Embracing and empowering difference
Professor inspires community children, parents and tomorrow’s teachers
By Colleen Dixon
Kinesiology professor Tom Moran has created several community outreach programs that inspire children with different learning abilities and their parents, all the while showing JMU students how to be incredible, well-prepared future teachers. Mark Casstevens ('09, '10M) (above) gets valuable student-teaching experience.
Originally published in the Winter 2011 Madison magazine.
Godwin Hall Gymnasium is alive with colors, motion and children’s gleeful squeals. Delight is evident on each face — children, their parents and JMU students. Is this a pickup game of dodge ball, or a party? Actually, it is part of an adapted physical education class for JMU students who want to become teachers.
Welcome to Project CLIMB — Children Learning to Improve Movement Behaviors — a 10-week program giving children with disabilities the opportunity to learn through play and physical activity. Tom Moran, professor of kinesiology, had the vision for Project CLIMB before he arrived at JMU in 2008. “I really wanted to create an outreach program associated with my adapted physical education class,” he says. “I came up with the CLIMB acronym once I got here.”
His experience in an undergrad teacher prep program showed Moran that hands-on experience is essential to gaining confidence to work with children with disabilities. Moran is also part of JMU’s physical and health education teacher education faculty. He says that creating an interest in and passion for working with children with disabilities are key elements in truly preparing tomorrow’s teachers. Without interaction with children with disabilities teacher training is not meaningful.
Back in Godwin, the noise and excitement echo off the walls. Five-year-old Brody is playing swords using foam noodles. Emma is reluctant to join the group and pulls away from her mother. Kinesiology major Mark Casstevens (’09, ’10M) plops down in front of Emma and signs “play with me” repeatedly. Emma eventually relents and joins Casstevens to play.
Hands-on teacher training
Each child is paired with a JMU student for individual attention. The main activity begins with the children and students huddling around Moran as he gives instruction about the day’s activities. They do each activity as quickly as possible, and after each is complete, children run back to Moran to receive a small foam figure as a reward. Impatient to begin, the kids explode with noise and motion once Moran signals the start.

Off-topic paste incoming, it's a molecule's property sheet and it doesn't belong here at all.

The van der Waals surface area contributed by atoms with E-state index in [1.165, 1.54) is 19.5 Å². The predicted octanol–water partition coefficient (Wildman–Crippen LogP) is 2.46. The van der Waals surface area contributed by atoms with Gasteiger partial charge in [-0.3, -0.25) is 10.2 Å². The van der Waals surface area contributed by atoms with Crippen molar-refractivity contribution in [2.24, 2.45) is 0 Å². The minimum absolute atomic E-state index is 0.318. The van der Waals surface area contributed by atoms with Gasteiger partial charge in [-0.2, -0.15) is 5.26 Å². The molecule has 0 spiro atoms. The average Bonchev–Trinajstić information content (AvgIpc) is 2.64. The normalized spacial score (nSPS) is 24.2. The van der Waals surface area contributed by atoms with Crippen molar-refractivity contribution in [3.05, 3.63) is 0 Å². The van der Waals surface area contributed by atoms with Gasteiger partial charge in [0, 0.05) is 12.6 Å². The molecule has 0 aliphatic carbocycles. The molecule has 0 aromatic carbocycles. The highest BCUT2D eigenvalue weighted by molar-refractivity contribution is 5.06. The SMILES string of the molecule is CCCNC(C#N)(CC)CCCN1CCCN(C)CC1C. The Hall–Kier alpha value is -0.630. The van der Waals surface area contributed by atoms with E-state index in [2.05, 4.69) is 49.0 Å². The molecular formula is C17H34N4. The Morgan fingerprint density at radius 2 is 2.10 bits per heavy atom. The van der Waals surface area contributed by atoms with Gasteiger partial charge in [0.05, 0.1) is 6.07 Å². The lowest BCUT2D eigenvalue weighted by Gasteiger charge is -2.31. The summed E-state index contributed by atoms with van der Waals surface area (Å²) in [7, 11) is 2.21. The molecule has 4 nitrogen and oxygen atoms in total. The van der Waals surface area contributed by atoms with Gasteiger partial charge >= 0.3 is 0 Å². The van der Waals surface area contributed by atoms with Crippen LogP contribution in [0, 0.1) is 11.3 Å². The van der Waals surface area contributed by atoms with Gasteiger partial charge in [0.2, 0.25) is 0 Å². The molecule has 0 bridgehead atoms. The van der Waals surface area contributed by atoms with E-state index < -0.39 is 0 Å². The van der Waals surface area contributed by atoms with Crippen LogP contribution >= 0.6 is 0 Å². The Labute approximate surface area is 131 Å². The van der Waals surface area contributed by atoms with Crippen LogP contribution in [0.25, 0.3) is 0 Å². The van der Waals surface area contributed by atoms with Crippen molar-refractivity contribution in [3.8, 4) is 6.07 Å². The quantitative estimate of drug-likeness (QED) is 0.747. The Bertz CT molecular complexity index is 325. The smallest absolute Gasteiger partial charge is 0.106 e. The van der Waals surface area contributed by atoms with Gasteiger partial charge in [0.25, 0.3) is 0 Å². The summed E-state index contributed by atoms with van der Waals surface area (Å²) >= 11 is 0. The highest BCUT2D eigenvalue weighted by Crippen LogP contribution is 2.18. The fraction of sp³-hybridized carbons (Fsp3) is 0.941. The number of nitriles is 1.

Super-energetic Donnie loves the “wrestling” pit. Brody likes to chase and catch people. Brandy is working on smooth movement in a specific direction. Emma is crawling through a small tunnel toward Casstevens.
The quick pace and fun games make this seem like a play session rather than serious work, but serious work is what is happening. Each child concentrates on activities suited to his or her learning or physical challenges. Moran’s kinesiology students have developed individualized programs of learning for their child that focus on developing motor skills.
The individual interaction not only benefits the children by giving them a chance for socialization, physical activity and skill development, but it also benefits the kinesiology students. Moran says, “It’s nice when I’m lecturing on autism and a student says, ‘Oh, is that what my student has, is that why he starts getting overwhelmed when we’re in a certain situation?’ It makes the content that much richer for my teacher education students. Not to mention that we’re now able to provide a service in the community. Children who unfortunately didn’t have a program when everyone else was joining Little League or Youth Soccer now have their own program, at least for 10 weeks, that they can call their own.”
Breaking down teaching barriers
Moran developed Project CLIMB by putting together parts of other adapted learning programs he observed. “The year prior to my coming to JMU, I was able to observe similar programs and blend my ideas to develop Project CLIMB. Some programs offer just one-on-one interactions the whole 10 weeks. Other universities don’t assign teachers to a specific child; they work with somebody different throughout the hour they’re there. I liked the idea of one on one, because students get to see the growth of a child across the program. At the same time, I don’t want them to only gain experience with a child with Down syndrome, or a child with cerebral palsy. I want to create an environment where they get multiple experiences. That’s where I came up with the progression of one-on-one interactions, then pairs, then small groups. By the end of the 10 weeks the students have opportunities across different settings, and also work with different students. It’s really the best of both worlds.”
Children who have been through Project CLIMB go from thinking, ‘I can’t do these things,’ to asking, ‘What can I do next?’
— Tom Moran,
professor of kinesiology and
Project CLIMB founder
John Parks (’09) enjoyed working in Project CLIMB for the instant feedback, which helped improve his teaching abilities. “Dr. Moran impressed me with the way he was able to get us comfortable with working with kids with disabilities, something a lot of us had never done before,” he explains. “It can be intimidating, but he gave us the tools to break down barriers. We’re able to give these kids a quality experience.”